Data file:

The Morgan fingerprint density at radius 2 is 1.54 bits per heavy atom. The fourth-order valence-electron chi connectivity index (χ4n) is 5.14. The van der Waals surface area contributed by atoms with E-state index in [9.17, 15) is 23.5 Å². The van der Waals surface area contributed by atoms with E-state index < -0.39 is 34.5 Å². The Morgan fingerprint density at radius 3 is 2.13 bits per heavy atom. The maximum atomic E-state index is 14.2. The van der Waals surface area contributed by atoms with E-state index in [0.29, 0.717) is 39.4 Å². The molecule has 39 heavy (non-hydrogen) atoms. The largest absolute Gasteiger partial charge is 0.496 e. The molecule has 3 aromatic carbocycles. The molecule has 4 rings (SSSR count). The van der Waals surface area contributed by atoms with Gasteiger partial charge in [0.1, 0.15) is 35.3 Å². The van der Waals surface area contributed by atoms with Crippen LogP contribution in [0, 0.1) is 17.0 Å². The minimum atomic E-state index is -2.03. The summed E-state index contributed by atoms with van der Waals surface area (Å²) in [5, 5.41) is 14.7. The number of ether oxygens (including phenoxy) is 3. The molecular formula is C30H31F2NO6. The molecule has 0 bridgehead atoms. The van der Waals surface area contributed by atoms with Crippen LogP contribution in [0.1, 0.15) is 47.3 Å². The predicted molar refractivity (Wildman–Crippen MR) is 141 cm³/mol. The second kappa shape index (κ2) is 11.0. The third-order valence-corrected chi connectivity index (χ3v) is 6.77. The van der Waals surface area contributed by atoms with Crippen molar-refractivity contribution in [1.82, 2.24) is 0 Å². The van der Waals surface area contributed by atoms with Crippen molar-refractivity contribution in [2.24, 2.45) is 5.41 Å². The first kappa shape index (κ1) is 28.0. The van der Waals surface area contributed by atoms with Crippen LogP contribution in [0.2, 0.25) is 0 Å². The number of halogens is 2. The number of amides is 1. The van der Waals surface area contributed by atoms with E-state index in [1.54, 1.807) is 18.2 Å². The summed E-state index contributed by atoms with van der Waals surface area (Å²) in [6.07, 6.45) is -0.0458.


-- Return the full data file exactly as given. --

The Morgan fingerprint density at radius 2 is 1.54 bits per heavy atom. The fourth-order valence-electron chi connectivity index (χ4n) is 5.14. The van der Waals surface area contributed by atoms with E-state index in [9.17, 15) is 23.5 Å². The van der Waals surface area contributed by atoms with E-state index < -0.39 is 34.5 Å². The Morgan fingerprint density at radius 3 is 2.13 bits per heavy atom. The maximum atomic E-state index is 14.2. The van der Waals surface area contributed by atoms with E-state index in [0.29, 0.717) is 39.4 Å². The molecule has 39 heavy (non-hydrogen) atoms. The largest absolute Gasteiger partial charge is 0.496 e. The molecule has 3 aromatic carbocycles. The molecule has 4 rings (SSSR count). The van der Waals surface area contributed by atoms with Gasteiger partial charge in [0.1, 0.15) is 35.3 Å². The van der Waals surface area contributed by atoms with Crippen LogP contribution in [0, 0.1) is 17.0 Å². The minimum atomic E-state index is -2.03. The summed E-state index contributed by atoms with van der Waals surface area (Å²) in [5, 5.41) is 14.7. The number of ether oxygens (including phenoxy) is 3. The molecular formula is C30H31F2NO6. The molecule has 0 bridgehead atoms. The van der Waals surface area contributed by atoms with Crippen LogP contribution in [0.1, 0.15) is 47.3 Å². The predicted molar refractivity (Wildman–Crippen MR) is 141 cm³/mol. The second kappa shape index (κ2) is 11.0. The third-order valence-corrected chi connectivity index (χ3v) is 6.77. The van der Waals surface area contributed by atoms with Crippen molar-refractivity contribution in [1.82, 2.24) is 0 Å². The van der Waals surface area contributed by atoms with Crippen molar-refractivity contribution in [2.24, 2.45) is 5.41 Å². The first kappa shape index (κ1) is 28.0. The van der Waals surface area contributed by atoms with Crippen LogP contribution in [0.2, 0.25) is 0 Å². The number of halogens is 2. The number of amides is 1. The van der Waals surface area contributed by atoms with E-state index in [1.54, 1.807) is 18.2 Å². The summed E-state index contributed by atoms with van der Waals surface area (Å²) in [6.07, 6.45) is -0.0458.